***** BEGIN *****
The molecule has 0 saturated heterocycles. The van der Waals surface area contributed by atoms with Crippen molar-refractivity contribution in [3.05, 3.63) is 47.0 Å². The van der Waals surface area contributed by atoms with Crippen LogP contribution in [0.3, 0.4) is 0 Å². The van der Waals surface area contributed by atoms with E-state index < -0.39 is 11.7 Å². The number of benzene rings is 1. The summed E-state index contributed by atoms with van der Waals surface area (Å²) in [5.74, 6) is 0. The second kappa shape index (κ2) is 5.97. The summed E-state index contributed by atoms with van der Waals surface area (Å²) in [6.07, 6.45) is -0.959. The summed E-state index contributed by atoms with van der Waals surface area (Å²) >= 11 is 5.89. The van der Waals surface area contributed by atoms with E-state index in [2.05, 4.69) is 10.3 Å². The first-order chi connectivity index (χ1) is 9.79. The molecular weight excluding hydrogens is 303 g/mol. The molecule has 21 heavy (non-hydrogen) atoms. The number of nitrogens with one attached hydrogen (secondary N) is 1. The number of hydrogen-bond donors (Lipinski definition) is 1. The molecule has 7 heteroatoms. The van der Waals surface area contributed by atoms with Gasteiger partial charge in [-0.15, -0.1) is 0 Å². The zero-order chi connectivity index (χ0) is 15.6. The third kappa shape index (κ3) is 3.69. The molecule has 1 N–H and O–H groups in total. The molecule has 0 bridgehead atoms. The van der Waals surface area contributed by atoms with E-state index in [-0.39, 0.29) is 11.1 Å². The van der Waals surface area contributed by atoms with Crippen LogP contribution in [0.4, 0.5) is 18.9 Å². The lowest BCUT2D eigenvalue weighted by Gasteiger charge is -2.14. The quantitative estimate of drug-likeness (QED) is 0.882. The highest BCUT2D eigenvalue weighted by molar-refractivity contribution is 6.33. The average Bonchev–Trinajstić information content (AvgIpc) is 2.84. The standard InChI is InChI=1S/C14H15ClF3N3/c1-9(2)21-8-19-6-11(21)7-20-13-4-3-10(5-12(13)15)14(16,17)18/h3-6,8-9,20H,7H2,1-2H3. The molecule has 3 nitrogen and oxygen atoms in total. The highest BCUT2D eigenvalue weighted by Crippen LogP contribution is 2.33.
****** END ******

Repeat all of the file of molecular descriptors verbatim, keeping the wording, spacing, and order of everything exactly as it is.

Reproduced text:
The molecule has 0 saturated heterocycles. The van der Waals surface area contributed by atoms with Crippen molar-refractivity contribution in [3.05, 3.63) is 47.0 Å². The van der Waals surface area contributed by atoms with Crippen LogP contribution in [0.3, 0.4) is 0 Å². The van der Waals surface area contributed by atoms with E-state index < -0.39 is 11.7 Å². The number of benzene rings is 1. The summed E-state index contributed by atoms with van der Waals surface area (Å²) in [5.74, 6) is 0. The second kappa shape index (κ2) is 5.97. The summed E-state index contributed by atoms with van der Waals surface area (Å²) in [6.07, 6.45) is -0.959. The summed E-state index contributed by atoms with van der Waals surface area (Å²) >= 11 is 5.89. The van der Waals surface area contributed by atoms with E-state index in [2.05, 4.69) is 10.3 Å². The first-order chi connectivity index (χ1) is 9.79. The molecular weight excluding hydrogens is 303 g/mol. The molecule has 21 heavy (non-hydrogen) atoms. The number of nitrogens with one attached hydrogen (secondary N) is 1. The number of hydrogen-bond donors (Lipinski definition) is 1. The molecule has 7 heteroatoms. The van der Waals surface area contributed by atoms with Gasteiger partial charge in [-0.15, -0.1) is 0 Å². The zero-order chi connectivity index (χ0) is 15.6. The third kappa shape index (κ3) is 3.69. The molecule has 1 N–H and O–H groups in total. The molecule has 0 bridgehead atoms. The van der Waals surface area contributed by atoms with E-state index in [-0.39, 0.29) is 11.1 Å². The van der Waals surface area contributed by atoms with Crippen LogP contribution in [0.4, 0.5) is 18.9 Å². The lowest BCUT2D eigenvalue weighted by Gasteiger charge is -2.14. The quantitative estimate of drug-likeness (QED) is 0.882. The highest BCUT2D eigenvalue weighted by molar-refractivity contribution is 6.33. The average Bonchev–Trinajstić information content (AvgIpc) is 2.84. The standard InChI is InChI=1S/C14H15ClF3N3/c1-9(2)21-8-19-6-11(21)7-20-13-4-3-10(5-12(13)15)14(16,17)18/h3-6,8-9,20H,7H2,1-2H3. The molecule has 3 nitrogen and oxygen atoms in total. The highest BCUT2D eigenvalue weighted by Crippen LogP contribution is 2.33.